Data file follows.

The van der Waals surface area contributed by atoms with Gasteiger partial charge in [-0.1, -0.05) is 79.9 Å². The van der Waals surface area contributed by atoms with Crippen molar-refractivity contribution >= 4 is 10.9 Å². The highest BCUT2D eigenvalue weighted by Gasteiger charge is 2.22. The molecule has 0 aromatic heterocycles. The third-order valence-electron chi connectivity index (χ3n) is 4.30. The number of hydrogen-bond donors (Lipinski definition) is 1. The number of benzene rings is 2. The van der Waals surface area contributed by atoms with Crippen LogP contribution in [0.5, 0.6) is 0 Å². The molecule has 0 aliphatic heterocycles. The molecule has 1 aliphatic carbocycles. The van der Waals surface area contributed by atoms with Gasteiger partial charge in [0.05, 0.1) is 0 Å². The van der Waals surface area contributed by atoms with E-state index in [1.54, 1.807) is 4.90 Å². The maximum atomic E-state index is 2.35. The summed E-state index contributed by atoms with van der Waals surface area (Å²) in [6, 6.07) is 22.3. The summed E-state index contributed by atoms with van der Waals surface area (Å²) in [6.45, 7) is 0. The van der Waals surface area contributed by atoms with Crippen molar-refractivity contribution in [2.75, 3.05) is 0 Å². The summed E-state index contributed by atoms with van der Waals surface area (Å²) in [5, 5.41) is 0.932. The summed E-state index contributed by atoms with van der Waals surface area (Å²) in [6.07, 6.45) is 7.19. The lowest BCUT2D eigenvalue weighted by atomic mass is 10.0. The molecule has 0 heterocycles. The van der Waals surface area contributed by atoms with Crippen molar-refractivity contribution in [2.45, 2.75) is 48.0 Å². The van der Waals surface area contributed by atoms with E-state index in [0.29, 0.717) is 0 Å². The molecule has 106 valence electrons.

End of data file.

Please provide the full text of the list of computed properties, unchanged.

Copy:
The van der Waals surface area contributed by atoms with Gasteiger partial charge in [-0.1, -0.05) is 79.9 Å². The van der Waals surface area contributed by atoms with Crippen molar-refractivity contribution >= 4 is 10.9 Å². The highest BCUT2D eigenvalue weighted by Gasteiger charge is 2.22. The molecule has 0 aromatic heterocycles. The third-order valence-electron chi connectivity index (χ3n) is 4.30. The number of hydrogen-bond donors (Lipinski definition) is 1. The number of benzene rings is 2. The van der Waals surface area contributed by atoms with Crippen LogP contribution in [0.5, 0.6) is 0 Å². The molecule has 0 aliphatic heterocycles. The molecule has 1 aliphatic carbocycles. The van der Waals surface area contributed by atoms with Gasteiger partial charge in [0.05, 0.1) is 0 Å². The van der Waals surface area contributed by atoms with E-state index in [1.54, 1.807) is 4.90 Å². The maximum atomic E-state index is 2.35. The summed E-state index contributed by atoms with van der Waals surface area (Å²) in [6, 6.07) is 22.3. The summed E-state index contributed by atoms with van der Waals surface area (Å²) in [6.45, 7) is 0. The van der Waals surface area contributed by atoms with Crippen molar-refractivity contribution in [2.75, 3.05) is 0 Å². The summed E-state index contributed by atoms with van der Waals surface area (Å²) in [5, 5.41) is 0.932. The summed E-state index contributed by atoms with van der Waals surface area (Å²) in [6.07, 6.45) is 7.19. The lowest BCUT2D eigenvalue weighted by atomic mass is 10.0. The molecule has 0 heterocycles. The van der Waals surface area contributed by atoms with Crippen molar-refractivity contribution in [2.45, 2.75) is 48.0 Å². The van der Waals surface area contributed by atoms with E-state index in [0.29, 0.717) is 0 Å². The molecule has 106 valence electrons.